Back to our sailing adventures. We ended last time having gotten to Cuylar Harbor on San Miguel Island.
Day four was our guided hike. The previous evening Dad got the ranger on the radio and we arranged to meet him at the ranger station at 8:30 AM. The ranger station and campground are at the top of a steep canyon and down the beach at the opposite end of Cuylar harbor as the anchorage and safe dinghy landing sites. The ranger recommended giving ourselves an hour to get up to him once we’d made it ashore.
This was our first beach landing with the four of us in the dinghy and it was going smoothly, until it wasn’t. It was a comedy of errors, but we managed not to capsize the dinghy in the surf and there was only minor blood drawn. The beach was inviting, even in the haze of the early morning, and had been claimed by a pack of sea lions and elephant seals. We gave them a wide berth as we walked toward the trailhead, but they were sleepy and barely acknowledged our presence.
The trail to the ranger station was in fact steep, dusty, and up the side of a sheer ravine in some places. I hiked faster than “the boys” and managed to make my way to the top of the ravine silently enough to see two Island foxes cross the path in front of me and then study me from the brush. One was clearly an adult, but the other, while almost the same size, didn’t have the brown coloration of a full-grown fox yet. It was likely a youngling following momma in search of a lizard breakfast. The noise of chatting carrying up the trail scared them off and I was sad to see them go.
During our hike with the ranger (Eric Oberg – who is absolutely wonderful), who turned out to be a ranger at the Channel Islands Visitor Center on the mainland and doing stints on all the islands, we were regaled with the history of the Channel Islands fox. In summary, they were critically endangered (only 15 individuals on San Miguel). A within-island captive breeding program brought the populations up to a stable size (about 400 on San Miguel) on all the islands and they are doing very well. The Nature Conservancy and the National Park Service monitor the populations using radio collars and we happened to run into one of the seasonal workers who monitor the population while we were on our hike. She had her radio antenna out and was hiking around the island trying to get signals from all the foxes. In an effort to monitor their health, she was also setting up to do some trapping to collect samples.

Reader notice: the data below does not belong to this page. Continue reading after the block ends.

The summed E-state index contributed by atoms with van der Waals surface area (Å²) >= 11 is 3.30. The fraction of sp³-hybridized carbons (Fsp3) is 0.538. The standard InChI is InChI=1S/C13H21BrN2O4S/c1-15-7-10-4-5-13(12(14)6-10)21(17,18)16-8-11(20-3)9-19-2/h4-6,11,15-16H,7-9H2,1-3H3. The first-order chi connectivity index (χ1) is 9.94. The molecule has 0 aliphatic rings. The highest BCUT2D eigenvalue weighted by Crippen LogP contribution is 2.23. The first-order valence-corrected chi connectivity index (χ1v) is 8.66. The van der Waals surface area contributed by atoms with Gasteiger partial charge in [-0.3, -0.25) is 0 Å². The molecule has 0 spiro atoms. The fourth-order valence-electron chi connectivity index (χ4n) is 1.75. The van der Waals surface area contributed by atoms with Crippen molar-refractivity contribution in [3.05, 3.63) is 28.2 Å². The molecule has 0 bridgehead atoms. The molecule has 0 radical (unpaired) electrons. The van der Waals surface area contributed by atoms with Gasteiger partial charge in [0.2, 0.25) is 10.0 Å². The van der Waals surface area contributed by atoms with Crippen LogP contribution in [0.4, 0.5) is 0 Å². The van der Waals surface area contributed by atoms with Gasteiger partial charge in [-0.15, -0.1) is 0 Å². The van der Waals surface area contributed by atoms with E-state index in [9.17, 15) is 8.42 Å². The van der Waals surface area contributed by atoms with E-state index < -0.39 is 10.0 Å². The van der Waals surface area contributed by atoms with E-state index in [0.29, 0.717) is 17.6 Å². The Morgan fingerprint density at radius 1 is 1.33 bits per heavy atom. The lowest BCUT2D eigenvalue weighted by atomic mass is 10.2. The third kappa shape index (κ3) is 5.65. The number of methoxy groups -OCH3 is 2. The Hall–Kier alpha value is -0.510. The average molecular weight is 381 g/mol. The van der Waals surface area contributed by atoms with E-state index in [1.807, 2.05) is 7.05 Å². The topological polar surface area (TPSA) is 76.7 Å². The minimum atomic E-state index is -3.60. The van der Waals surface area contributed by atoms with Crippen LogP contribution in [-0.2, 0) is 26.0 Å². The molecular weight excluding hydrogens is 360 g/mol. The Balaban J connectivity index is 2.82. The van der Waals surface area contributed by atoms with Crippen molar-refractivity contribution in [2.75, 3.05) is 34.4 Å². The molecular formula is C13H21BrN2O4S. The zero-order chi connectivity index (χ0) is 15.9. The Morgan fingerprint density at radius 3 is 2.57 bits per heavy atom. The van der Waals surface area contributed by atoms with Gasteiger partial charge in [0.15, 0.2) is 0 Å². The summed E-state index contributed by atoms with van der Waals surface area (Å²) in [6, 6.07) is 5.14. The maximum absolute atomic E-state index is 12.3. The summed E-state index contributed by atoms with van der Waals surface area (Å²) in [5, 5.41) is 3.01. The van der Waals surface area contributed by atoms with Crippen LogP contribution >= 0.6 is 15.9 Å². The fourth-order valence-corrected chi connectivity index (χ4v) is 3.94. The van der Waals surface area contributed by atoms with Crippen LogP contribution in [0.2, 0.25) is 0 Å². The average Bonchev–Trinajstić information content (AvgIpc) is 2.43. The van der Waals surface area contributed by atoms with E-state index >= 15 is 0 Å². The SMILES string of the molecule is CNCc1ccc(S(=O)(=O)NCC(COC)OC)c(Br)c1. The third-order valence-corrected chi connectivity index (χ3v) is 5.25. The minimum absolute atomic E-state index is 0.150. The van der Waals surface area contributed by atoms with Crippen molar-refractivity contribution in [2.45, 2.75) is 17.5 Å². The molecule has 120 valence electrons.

Our hike took us out to a place called Cardwell Point. Along the way Ranger Eric told us with stories about the history of the island (and it’s unexploded ordinances), the flora and fauna living there, the geology of the island, and about the Chumash tribes who colonized and lived on the islands for hundreds of years.
It was a great hike, but after four plus hours of information and talking, the cranky level was ratcheting up, so we headed straight back to the ranger station instead of seeing where the island fox breeding pens were. The rest of the afternoon was spent hiking back to the dinghy and getting back to the boat. Our launch off the beach was much more graceful than our arrival that morning. We rewarded ourselves with some quick sun showers and one of the crew even took a quick dip off the side of the boat. I wrote in my journal: “No one smells too bad, so I’d say we’re totally winning!” It’s funny what’s considered a win when you’re living in close quarters with other people.
The next day (day five) took us from San Miguel to Santa Cruz Island.
Journal excerpt from our sail: The islands are really different from each other. The northern shore of Santa Cruz Island exhibits cliffs dropping precipitously hundreds of feet into the ocean, filled with caves and nooks that have eroded. They look black with tinges of red oxidized rock and the flatter spots are white with bird crap. We sailed within a quarter mile of the shore and still had 150 feet beneath the keel.
We checked out several anchorage spots on the north side of Santa Cruz Island and finally settled on a little inlet called Fry’s Harbor. There were only two other boats anchored when we arrived and we successfully threw out a stern anchor and a bow anchor, setting both in a smooth J shaped arc of the boat. We celebrated our victory and comfortable anchorage with a boat classic, a strong drink plus cheese and crackers.
Look for Part 3 for our run-in with Island Packers, kayaking, and more hiking!